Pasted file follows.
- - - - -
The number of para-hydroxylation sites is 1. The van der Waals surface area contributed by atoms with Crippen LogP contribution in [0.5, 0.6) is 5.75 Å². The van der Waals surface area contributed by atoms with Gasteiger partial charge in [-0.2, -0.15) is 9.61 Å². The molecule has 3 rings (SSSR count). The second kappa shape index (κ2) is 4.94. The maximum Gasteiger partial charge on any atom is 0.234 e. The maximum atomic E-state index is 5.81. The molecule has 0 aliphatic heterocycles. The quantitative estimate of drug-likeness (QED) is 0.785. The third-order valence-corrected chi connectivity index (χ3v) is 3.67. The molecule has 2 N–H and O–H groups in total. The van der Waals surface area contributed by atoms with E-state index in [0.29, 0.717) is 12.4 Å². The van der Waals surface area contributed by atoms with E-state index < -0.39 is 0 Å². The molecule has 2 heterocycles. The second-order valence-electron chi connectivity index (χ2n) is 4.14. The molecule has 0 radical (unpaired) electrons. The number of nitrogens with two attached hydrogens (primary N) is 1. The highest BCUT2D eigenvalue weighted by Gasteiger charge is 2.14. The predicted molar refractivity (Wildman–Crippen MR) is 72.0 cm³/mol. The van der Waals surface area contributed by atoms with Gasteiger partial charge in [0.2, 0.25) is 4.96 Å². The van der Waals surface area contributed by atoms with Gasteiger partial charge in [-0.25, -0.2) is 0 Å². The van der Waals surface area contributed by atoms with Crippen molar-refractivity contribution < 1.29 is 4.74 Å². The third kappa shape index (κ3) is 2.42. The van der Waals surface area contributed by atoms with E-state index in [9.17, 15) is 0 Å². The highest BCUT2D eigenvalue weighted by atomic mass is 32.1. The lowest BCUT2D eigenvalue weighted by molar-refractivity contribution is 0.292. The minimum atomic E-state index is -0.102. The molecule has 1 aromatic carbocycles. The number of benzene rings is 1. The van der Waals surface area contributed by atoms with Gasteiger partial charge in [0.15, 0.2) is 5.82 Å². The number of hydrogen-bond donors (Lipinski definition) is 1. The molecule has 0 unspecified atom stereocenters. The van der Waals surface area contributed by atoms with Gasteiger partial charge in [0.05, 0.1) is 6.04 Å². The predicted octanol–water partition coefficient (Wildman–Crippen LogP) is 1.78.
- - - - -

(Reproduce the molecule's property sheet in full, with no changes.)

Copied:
The number of para-hydroxylation sites is 1. The van der Waals surface area contributed by atoms with Crippen LogP contribution in [0.5, 0.6) is 5.75 Å². The van der Waals surface area contributed by atoms with Gasteiger partial charge in [-0.2, -0.15) is 9.61 Å². The molecule has 3 rings (SSSR count). The second kappa shape index (κ2) is 4.94. The maximum Gasteiger partial charge on any atom is 0.234 e. The maximum atomic E-state index is 5.81. The molecule has 0 aliphatic heterocycles. The quantitative estimate of drug-likeness (QED) is 0.785. The third-order valence-corrected chi connectivity index (χ3v) is 3.67. The molecule has 2 N–H and O–H groups in total. The van der Waals surface area contributed by atoms with E-state index in [0.29, 0.717) is 12.4 Å². The van der Waals surface area contributed by atoms with E-state index < -0.39 is 0 Å². The molecule has 2 heterocycles. The second-order valence-electron chi connectivity index (χ2n) is 4.14. The molecule has 0 radical (unpaired) electrons. The number of nitrogens with two attached hydrogens (primary N) is 1. The highest BCUT2D eigenvalue weighted by Gasteiger charge is 2.14. The predicted molar refractivity (Wildman–Crippen MR) is 72.0 cm³/mol. The van der Waals surface area contributed by atoms with Gasteiger partial charge in [0.2, 0.25) is 4.96 Å². The van der Waals surface area contributed by atoms with Gasteiger partial charge in [-0.25, -0.2) is 0 Å². The van der Waals surface area contributed by atoms with Crippen molar-refractivity contribution < 1.29 is 4.74 Å². The third kappa shape index (κ3) is 2.42. The van der Waals surface area contributed by atoms with E-state index in [9.17, 15) is 0 Å². The highest BCUT2D eigenvalue weighted by atomic mass is 32.1. The lowest BCUT2D eigenvalue weighted by molar-refractivity contribution is 0.292. The minimum atomic E-state index is -0.102. The molecule has 1 aromatic carbocycles. The number of benzene rings is 1. The van der Waals surface area contributed by atoms with Gasteiger partial charge in [0.15, 0.2) is 5.82 Å². The number of hydrogen-bond donors (Lipinski definition) is 1. The molecule has 0 unspecified atom stereocenters. The van der Waals surface area contributed by atoms with Gasteiger partial charge in [0.05, 0.1) is 6.04 Å². The predicted octanol–water partition coefficient (Wildman–Crippen LogP) is 1.78.